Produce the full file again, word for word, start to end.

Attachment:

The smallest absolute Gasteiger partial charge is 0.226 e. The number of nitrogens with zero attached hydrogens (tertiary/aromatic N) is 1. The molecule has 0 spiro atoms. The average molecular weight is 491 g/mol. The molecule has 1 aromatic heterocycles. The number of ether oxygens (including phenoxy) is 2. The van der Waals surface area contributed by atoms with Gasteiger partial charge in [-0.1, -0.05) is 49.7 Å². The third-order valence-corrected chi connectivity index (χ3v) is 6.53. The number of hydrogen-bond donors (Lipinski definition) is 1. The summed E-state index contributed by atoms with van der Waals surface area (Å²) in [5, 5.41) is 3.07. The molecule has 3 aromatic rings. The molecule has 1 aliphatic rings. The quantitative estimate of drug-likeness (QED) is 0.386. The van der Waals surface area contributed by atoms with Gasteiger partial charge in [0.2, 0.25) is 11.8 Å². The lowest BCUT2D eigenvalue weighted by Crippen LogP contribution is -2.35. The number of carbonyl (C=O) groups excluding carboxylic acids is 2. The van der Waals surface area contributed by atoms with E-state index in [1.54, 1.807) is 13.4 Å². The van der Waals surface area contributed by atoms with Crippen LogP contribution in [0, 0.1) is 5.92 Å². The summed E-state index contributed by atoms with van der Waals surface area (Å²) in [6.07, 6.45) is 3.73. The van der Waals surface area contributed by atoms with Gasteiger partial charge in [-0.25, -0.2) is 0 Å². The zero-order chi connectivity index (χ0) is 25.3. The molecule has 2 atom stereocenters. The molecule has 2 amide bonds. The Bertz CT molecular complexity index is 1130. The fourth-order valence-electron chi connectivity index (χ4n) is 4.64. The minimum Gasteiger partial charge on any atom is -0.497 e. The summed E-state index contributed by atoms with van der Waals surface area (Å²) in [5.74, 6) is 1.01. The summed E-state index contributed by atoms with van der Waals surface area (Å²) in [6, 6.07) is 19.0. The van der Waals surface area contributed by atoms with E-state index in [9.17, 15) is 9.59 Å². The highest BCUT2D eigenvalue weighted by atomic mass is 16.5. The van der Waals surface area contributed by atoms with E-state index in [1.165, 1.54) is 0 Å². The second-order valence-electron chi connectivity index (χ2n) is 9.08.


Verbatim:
The smallest absolute Gasteiger partial charge is 0.226 e. The number of nitrogens with zero attached hydrogens (tertiary/aromatic N) is 1. The molecule has 0 spiro atoms. The average molecular weight is 491 g/mol. The molecule has 1 aromatic heterocycles. The number of ether oxygens (including phenoxy) is 2. The van der Waals surface area contributed by atoms with Gasteiger partial charge in [-0.1, -0.05) is 49.7 Å². The third-order valence-corrected chi connectivity index (χ3v) is 6.53. The number of hydrogen-bond donors (Lipinski definition) is 1. The summed E-state index contributed by atoms with van der Waals surface area (Å²) in [5, 5.41) is 3.07. The molecule has 3 aromatic rings. The molecule has 1 aliphatic rings. The quantitative estimate of drug-likeness (QED) is 0.386. The van der Waals surface area contributed by atoms with Gasteiger partial charge in [0.2, 0.25) is 11.8 Å². The lowest BCUT2D eigenvalue weighted by Crippen LogP contribution is -2.35. The number of carbonyl (C=O) groups excluding carboxylic acids is 2. The van der Waals surface area contributed by atoms with E-state index in [1.54, 1.807) is 13.4 Å². The van der Waals surface area contributed by atoms with Crippen LogP contribution in [0, 0.1) is 5.92 Å². The summed E-state index contributed by atoms with van der Waals surface area (Å²) in [6.07, 6.45) is 3.73. The van der Waals surface area contributed by atoms with Gasteiger partial charge in [-0.25, -0.2) is 0 Å². The zero-order chi connectivity index (χ0) is 25.3. The molecule has 2 atom stereocenters. The molecule has 2 amide bonds. The Bertz CT molecular complexity index is 1130. The fourth-order valence-electron chi connectivity index (χ4n) is 4.64. The minimum Gasteiger partial charge on any atom is -0.497 e. The summed E-state index contributed by atoms with van der Waals surface area (Å²) in [5.74, 6) is 1.01. The summed E-state index contributed by atoms with van der Waals surface area (Å²) in [6, 6.07) is 19.0. The van der Waals surface area contributed by atoms with E-state index in [9.17, 15) is 9.59 Å². The highest BCUT2D eigenvalue weighted by atomic mass is 16.5. The van der Waals surface area contributed by atoms with E-state index in [1.165, 1.54) is 0 Å². The second-order valence-electron chi connectivity index (χ2n) is 9.08.